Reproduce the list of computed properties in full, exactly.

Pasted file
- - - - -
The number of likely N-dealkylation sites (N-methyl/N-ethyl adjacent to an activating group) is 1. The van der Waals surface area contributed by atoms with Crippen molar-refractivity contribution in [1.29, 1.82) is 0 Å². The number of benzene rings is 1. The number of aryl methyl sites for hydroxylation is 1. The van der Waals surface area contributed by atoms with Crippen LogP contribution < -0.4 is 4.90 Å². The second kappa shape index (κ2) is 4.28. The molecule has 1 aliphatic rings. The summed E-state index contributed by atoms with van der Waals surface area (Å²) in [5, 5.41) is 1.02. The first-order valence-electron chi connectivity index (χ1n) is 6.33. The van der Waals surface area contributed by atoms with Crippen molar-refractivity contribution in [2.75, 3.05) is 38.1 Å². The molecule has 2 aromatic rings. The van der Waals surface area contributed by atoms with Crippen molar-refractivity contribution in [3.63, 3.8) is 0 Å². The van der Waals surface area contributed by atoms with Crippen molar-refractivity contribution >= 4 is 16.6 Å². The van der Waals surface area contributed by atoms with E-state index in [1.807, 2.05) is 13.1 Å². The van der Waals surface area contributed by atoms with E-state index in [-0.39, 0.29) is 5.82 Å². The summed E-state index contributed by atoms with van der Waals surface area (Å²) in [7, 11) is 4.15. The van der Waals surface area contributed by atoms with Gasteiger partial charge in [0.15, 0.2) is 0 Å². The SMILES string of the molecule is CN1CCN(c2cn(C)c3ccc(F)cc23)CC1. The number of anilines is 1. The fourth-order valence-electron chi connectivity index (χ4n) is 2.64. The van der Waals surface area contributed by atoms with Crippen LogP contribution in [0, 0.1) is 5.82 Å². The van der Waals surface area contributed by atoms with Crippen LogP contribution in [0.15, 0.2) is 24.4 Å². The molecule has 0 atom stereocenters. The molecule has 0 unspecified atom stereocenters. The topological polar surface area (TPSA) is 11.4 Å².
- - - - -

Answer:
The number of likely N-dealkylation sites (N-methyl/N-ethyl adjacent to an activating group) is 1. The van der Waals surface area contributed by atoms with Crippen molar-refractivity contribution in [1.29, 1.82) is 0 Å². The number of benzene rings is 1. The number of aryl methyl sites for hydroxylation is 1. The van der Waals surface area contributed by atoms with Crippen LogP contribution < -0.4 is 4.90 Å². The second kappa shape index (κ2) is 4.28. The molecule has 1 aliphatic rings. The summed E-state index contributed by atoms with van der Waals surface area (Å²) in [5, 5.41) is 1.02. The first-order valence-electron chi connectivity index (χ1n) is 6.33. The van der Waals surface area contributed by atoms with Crippen molar-refractivity contribution in [2.75, 3.05) is 38.1 Å². The molecule has 2 aromatic rings. The van der Waals surface area contributed by atoms with Crippen molar-refractivity contribution in [3.63, 3.8) is 0 Å². The van der Waals surface area contributed by atoms with Crippen molar-refractivity contribution >= 4 is 16.6 Å². The van der Waals surface area contributed by atoms with E-state index in [1.807, 2.05) is 13.1 Å². The van der Waals surface area contributed by atoms with E-state index in [-0.39, 0.29) is 5.82 Å². The summed E-state index contributed by atoms with van der Waals surface area (Å²) in [7, 11) is 4.15. The van der Waals surface area contributed by atoms with Gasteiger partial charge in [0.15, 0.2) is 0 Å². The SMILES string of the molecule is CN1CCN(c2cn(C)c3ccc(F)cc23)CC1. The number of anilines is 1. The fourth-order valence-electron chi connectivity index (χ4n) is 2.64. The van der Waals surface area contributed by atoms with Crippen LogP contribution in [0, 0.1) is 5.82 Å². The van der Waals surface area contributed by atoms with Crippen LogP contribution in [0.15, 0.2) is 24.4 Å². The molecule has 0 atom stereocenters. The molecule has 0 unspecified atom stereocenters. The topological polar surface area (TPSA) is 11.4 Å².